– Preliminary pricing for TWTR at $17-20/share values it at $12.5B, fully diluted at the upper end of the range. I believe that it is worth $30B+ and that pricing may rise ahead of issue
– TWTR management has begun its roadshow – the S-1 is straightforward, but lacks detail in many areas, leaving many questions for management to answer for investors.
– On revenues, TWTR’s ad sales relative to user visits have sharply accelerated over the past 3 quarters with no detail as to the drivers of the acceleration and its sustainability.
– On costs, TWTR’s target model, released Thursday night, projects 49-53% OPEX to sales – ~1000bp ABOVE FB today. Why do they need to spend so much more?
Twitter announced a preliminary price range of $17-20 per share for its IPO on Thursday night, with final pricing anticipated for November 6. This pricing values the company at $10.6-$12.5 billion, well below the more than $30 billion valuation implied by my model. While the roundly criticized Facebook IPO, with its upward re-pricings and subsequent weak trading, undoubtedly gnaw at both Twitter management and its bankers, I wouldn’t be surprised to see the deal price at least a bit above the current range. Investors were showing considerable enthusiasm for the IPO before the surprisingly conservative pricing estimates were released, and there is probably plenty of room before the Facebook scenario becomes a realistic concern.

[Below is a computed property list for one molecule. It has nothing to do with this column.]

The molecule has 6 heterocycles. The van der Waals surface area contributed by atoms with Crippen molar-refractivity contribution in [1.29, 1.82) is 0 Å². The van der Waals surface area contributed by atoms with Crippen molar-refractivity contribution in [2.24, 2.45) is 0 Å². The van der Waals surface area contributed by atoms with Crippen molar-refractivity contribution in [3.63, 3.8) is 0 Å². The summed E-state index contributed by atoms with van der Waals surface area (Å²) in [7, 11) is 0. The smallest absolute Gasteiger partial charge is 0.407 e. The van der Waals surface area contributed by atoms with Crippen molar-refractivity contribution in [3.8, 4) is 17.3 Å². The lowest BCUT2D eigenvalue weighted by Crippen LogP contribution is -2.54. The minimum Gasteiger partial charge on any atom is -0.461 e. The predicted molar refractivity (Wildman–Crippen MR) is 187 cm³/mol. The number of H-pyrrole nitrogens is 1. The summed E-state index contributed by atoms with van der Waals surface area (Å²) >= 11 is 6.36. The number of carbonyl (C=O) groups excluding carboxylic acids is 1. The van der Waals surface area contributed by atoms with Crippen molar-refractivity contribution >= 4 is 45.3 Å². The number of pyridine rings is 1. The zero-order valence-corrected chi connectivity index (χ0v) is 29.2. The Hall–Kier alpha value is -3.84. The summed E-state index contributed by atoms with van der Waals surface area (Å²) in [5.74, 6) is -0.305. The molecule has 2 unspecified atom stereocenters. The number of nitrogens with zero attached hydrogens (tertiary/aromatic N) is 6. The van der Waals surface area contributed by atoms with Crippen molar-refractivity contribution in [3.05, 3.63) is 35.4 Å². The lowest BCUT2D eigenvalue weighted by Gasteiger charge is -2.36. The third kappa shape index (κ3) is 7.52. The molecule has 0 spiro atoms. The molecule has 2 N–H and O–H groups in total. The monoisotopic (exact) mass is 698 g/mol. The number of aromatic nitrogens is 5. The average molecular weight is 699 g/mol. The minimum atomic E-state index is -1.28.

At the same time, Twitter management released the presentation materials for its upcoming roadshow. Most of it is a reiteration of the business case presented in the S-1, with the exception of the last page, where Twitter laid out a target cost model. Earlier in the week, I laid out my expectations for the company’s long term cost structure, projecting that its operating margins as a mature company ought to be in the 37-40% range, a few percentage points ahead of Facebook, which is well on its way to delivering that level of profitability. Twitter’s target cost model echoed my expectations on gross margins, where its less storage intensive business model should leave it with lower infrastructure costs, but it also suggested operating expenses at 49-53% of sales. This range is FAR higher than Facebook today, which has spent 40% of sales on OPEX YTD, including 12.4% of sales on employee stock compensation, a level that should decline as the effects of the 2012 IPO fade This looks like sandbagging of the highest order.
Question 1: Why should target R&D spending be so much higher than Facebook or Google? Google invests in “moonshots” like self-driving cars, and famously encourages its engineers to spend a day a week on “passion projects”, yet its R&D spending has never exceeded 12% of sales. Twitter’s business opportunities and use case would not seem any more R&D intensive than Facebook’s, yet Twitter proposes spending a third more than that company as a percentage of sales.
Question 2: Why should G&A spending be 10%, when the large majority of tech companies spend less than 8%? Given an admirably focused product strategy, without obvious legal and regulatory challenges, why should Twitter’s sustainable G&A spending be amongst the highest of all tech companies in the S&P 500?